AHMEDABAD: The city of Ahmedabad is set to give one billion Indians their identity. The project to assign a unique identification number to each Indian citizen got a start with the Government of India notifying the setting up of a National Authority for Unique Identity (UID) under Planning Commission.
And, Ahmedabad remains at the heart of the project. IIM-Ahmedabad professor Rajanish Dass has played a key role in laying the road map for the permanent I-card, which would have a unique number. Again, the card may well be designed by National Institute of Design (NID), Ahmedabad.
The initiative is based on Dass’s paper — ‘Creation of Single National ID: Challenges and Opportunities in India’ — which deals with issues like technology platform, smart card technology, legal and administrative framework and business model among others. Dass co-authored the paper along with RK Bajaj.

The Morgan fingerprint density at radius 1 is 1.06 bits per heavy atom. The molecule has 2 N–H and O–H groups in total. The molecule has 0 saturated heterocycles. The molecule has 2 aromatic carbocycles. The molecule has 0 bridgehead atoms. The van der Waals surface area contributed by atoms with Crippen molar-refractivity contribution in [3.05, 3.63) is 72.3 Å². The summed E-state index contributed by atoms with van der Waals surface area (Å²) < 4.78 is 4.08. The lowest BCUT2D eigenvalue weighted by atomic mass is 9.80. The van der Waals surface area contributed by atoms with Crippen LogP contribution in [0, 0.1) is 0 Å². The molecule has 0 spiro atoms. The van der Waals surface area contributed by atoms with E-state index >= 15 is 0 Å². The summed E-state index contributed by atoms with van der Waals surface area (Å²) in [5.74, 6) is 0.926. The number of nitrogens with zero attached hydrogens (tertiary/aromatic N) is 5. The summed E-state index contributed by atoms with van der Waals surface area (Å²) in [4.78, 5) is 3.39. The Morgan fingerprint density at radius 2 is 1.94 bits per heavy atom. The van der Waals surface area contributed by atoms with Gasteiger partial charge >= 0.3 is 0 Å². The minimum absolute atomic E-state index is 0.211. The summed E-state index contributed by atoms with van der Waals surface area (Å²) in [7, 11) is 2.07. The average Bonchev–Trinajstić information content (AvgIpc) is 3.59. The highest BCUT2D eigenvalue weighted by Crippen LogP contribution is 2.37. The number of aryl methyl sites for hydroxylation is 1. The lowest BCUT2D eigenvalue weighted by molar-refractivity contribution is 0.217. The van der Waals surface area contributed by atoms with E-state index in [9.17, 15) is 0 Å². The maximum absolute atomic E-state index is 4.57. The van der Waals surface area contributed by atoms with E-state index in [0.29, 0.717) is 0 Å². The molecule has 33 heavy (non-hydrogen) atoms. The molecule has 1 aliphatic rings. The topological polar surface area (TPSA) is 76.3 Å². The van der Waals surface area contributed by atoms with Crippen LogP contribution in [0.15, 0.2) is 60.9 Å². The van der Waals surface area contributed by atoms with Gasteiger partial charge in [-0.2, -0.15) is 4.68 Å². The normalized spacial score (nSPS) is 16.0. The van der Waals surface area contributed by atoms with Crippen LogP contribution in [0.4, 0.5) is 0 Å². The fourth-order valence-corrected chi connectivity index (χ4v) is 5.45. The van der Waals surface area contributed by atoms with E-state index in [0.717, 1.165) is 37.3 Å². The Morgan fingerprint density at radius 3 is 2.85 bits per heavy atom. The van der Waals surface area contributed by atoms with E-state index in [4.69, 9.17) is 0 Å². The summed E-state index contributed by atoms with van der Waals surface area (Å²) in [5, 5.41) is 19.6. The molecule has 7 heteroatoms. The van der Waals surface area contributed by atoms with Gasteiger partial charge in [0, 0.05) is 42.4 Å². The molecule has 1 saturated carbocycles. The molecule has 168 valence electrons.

On the other hand, NID is already developing the census data collection form, a crucial aspect of the multi-purpose national identity card, a project run by Union home ministry parallel to UID.
It took the three-member NID team of Pradyumna Vyas, Rupesh Vyas and Pradeep Nahar two years and fifty designs before they could finalise the winning combination, which aptly defined the purpose of the card.
“We had to be extra cautious since the visual elements had to integrate well with the security concerns and also appeal to the user — the Indian citizen,” said an NID official.
The I-card, with a number, photograph and biometric data for every Indian, from birth till death, is aimed at cutting down identity-related frauds and security issues.
The existing identification proof system in India like PAN card, passport, voter I-card, ration card and driving licence serve different and limited purposes, forcing an average Indian to carry at least four to five different identity proofs. Besides, with different identity proofs for different purposes, there is no centralised information data system, thus causing redundancy and wastage of resources.